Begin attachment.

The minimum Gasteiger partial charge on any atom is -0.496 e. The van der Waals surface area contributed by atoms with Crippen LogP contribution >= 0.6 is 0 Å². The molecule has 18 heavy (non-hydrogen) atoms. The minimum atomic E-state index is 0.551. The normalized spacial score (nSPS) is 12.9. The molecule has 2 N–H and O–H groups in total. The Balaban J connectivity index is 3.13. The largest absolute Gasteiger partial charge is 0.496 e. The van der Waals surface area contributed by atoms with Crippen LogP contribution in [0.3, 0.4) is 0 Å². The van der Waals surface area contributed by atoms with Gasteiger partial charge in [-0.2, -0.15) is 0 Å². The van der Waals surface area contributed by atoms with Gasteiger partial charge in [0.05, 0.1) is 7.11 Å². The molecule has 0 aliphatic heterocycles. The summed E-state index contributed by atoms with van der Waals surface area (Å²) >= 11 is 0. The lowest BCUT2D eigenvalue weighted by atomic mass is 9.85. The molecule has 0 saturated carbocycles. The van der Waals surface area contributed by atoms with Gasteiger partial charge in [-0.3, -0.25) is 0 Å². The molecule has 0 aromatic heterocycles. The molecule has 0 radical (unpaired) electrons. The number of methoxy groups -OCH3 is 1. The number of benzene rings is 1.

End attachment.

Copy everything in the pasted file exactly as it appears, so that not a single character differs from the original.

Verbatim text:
The minimum Gasteiger partial charge on any atom is -0.496 e. The van der Waals surface area contributed by atoms with Crippen LogP contribution >= 0.6 is 0 Å². The molecule has 18 heavy (non-hydrogen) atoms. The minimum atomic E-state index is 0.551. The normalized spacial score (nSPS) is 12.9. The molecule has 2 N–H and O–H groups in total. The Balaban J connectivity index is 3.13. The largest absolute Gasteiger partial charge is 0.496 e. The van der Waals surface area contributed by atoms with Crippen LogP contribution in [0.3, 0.4) is 0 Å². The van der Waals surface area contributed by atoms with Gasteiger partial charge in [-0.2, -0.15) is 0 Å². The van der Waals surface area contributed by atoms with Gasteiger partial charge in [0.05, 0.1) is 7.11 Å². The molecule has 0 aliphatic heterocycles. The summed E-state index contributed by atoms with van der Waals surface area (Å²) >= 11 is 0. The lowest BCUT2D eigenvalue weighted by atomic mass is 9.85. The molecule has 0 saturated carbocycles. The van der Waals surface area contributed by atoms with Gasteiger partial charge in [-0.3, -0.25) is 0 Å². The molecule has 0 aromatic heterocycles. The molecule has 0 radical (unpaired) electrons. The number of methoxy groups -OCH3 is 1. The number of benzene rings is 1.